2) I will get my owner's manual out on Saturday and take a look-see. But as I have a pretty new rig, I assume that it has a water heater bypass. My guess is that it is one of those ball valves deep under my bed by the hot/cold low point drains for the kitchen sink in my 22. Can anyone confirm or correct?

3)Assuming that I figure out how to bypass the water heater, then I ASSUME that the next step is to add the pink stuff. Does it go into the fresh water holding tank, or into the city water connection. Is this right or not? I am quite confused on this point.

4) What is this adapter pump kit I keep hearing about, and do I need one? What does it do? Is this to pump the pink stuff through the plumbing? Or into the tank from the bottle? Again, where does it need to go? Do you just simply use the water pump to pump the pink stuff throughout the trailer's system?

5) Once I get all of the above as it should be, then I ASSUME again that I turn on the kitchen sink tap until it runs pink, bathroom sink tap until it runs pink, shower tap until it runs pink, and outdoor shower until it runs pink. Do you need to run both hot and cold sides to do this?

6) Then I ASSUME (again) that the final step is to pour some pink stuff down the drain of the kitchen sink, bath sink, shower and flushed down the toilet, and then on top of the toilet bowl to cover the seal. Does any pink stuff go into the fresh water holding tank, black water rinse opening, or city water opening? Again this part is a bit unclear to me.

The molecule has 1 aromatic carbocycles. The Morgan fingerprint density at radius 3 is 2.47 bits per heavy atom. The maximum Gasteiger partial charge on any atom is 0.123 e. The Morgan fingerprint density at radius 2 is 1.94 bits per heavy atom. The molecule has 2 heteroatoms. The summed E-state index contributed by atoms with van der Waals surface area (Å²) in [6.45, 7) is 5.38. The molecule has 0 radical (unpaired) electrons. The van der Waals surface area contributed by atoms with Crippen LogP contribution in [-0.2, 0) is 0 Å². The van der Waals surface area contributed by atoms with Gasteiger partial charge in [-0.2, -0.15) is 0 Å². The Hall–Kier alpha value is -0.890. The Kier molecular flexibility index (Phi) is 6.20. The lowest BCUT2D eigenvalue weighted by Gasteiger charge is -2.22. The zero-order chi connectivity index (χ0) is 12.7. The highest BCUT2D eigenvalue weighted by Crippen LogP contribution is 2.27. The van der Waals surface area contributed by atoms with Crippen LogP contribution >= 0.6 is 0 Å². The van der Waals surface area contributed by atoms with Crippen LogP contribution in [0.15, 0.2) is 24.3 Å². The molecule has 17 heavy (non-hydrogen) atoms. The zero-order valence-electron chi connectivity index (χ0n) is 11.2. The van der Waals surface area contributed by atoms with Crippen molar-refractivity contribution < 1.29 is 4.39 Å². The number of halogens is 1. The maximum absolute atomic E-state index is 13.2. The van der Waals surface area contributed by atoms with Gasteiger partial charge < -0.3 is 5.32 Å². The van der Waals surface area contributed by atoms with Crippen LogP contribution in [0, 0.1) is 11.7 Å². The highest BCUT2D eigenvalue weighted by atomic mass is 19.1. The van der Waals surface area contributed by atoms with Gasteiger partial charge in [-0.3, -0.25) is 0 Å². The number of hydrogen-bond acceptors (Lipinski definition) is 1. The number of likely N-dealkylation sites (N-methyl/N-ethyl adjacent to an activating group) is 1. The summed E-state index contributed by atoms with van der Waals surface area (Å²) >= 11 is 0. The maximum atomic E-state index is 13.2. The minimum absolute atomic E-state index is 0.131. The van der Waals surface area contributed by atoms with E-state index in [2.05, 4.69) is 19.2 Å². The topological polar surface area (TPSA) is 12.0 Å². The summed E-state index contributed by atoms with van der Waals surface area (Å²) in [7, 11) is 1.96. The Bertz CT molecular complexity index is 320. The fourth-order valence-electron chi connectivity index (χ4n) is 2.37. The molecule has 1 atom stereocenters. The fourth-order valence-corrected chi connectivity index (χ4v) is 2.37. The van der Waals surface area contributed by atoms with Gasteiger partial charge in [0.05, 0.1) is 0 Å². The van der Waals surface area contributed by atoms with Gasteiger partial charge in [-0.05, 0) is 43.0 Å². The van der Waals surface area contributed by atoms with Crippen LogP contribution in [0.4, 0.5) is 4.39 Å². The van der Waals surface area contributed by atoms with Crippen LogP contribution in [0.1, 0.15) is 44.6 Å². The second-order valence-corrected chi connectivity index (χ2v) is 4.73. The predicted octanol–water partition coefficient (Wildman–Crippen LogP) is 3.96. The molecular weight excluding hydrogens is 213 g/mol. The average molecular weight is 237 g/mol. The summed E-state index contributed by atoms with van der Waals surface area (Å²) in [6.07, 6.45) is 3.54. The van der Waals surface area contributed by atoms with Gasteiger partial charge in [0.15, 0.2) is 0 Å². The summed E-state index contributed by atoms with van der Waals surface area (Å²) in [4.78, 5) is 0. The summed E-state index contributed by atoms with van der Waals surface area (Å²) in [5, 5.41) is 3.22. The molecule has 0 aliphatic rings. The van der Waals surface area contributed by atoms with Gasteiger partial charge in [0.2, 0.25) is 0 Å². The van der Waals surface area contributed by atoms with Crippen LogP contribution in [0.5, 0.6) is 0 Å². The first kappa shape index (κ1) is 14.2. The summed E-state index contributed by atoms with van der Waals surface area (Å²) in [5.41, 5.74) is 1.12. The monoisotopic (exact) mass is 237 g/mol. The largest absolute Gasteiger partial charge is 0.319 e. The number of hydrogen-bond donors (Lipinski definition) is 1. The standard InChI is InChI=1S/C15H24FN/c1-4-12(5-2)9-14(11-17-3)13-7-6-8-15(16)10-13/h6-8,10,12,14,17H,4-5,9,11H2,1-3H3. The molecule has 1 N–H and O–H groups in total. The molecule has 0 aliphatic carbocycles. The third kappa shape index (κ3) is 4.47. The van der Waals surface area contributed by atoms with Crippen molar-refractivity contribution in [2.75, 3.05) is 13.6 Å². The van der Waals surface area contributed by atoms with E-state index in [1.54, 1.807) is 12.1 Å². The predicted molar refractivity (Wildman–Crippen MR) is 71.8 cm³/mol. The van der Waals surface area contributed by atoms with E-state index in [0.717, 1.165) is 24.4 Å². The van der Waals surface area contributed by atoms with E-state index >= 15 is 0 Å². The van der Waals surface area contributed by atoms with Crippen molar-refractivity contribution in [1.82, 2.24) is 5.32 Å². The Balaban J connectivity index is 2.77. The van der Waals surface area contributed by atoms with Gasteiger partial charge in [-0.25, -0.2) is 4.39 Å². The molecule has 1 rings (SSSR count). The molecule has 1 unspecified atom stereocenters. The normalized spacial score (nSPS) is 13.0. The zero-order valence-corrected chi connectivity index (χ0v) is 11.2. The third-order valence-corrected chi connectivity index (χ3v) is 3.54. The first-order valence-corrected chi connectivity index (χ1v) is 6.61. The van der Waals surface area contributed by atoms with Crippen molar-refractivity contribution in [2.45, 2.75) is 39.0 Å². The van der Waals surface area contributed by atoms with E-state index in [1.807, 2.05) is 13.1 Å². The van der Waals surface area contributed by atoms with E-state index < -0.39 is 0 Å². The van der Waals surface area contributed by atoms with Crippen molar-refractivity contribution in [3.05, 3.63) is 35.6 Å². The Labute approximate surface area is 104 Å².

7) I would also ASSUME that the low point drains are kept closed, the inside and outside faucets kept open to allow for any expansion to have relief. What about the freshwater holding tank?

8) Thank you for reading this and for your replies
My opinion, based on what works for me (touch wood):
1. Nothing else. I have flushed the WH with the RV AF in the past, but it does not seem to be necessary. Once bypassed and drained, there is plenty of expansion space for any water left in there that might freeze. It is also very, very difficult to flush the WH clear of the "pink stuff" and it will be with you all season, even if only in your imagination.
2. Don't know, but the manual is where to look.
3. You put it in the tank, not via the city water connection.
4. IMHO they are unnecessary.
5. Run anything with a faucet or valve. Including the toilet, until pink and foamy and smelly. It only takes a few seconds for each.
6. The pouring into traps is just an extra insurance, since you have already been running the AF into them, No need for the toilet, unless yours has a trap? My MoHo has no trap, just a hole into the BW tank. Both your waste tanks and your FW tank already have the AF in them, no more necessary.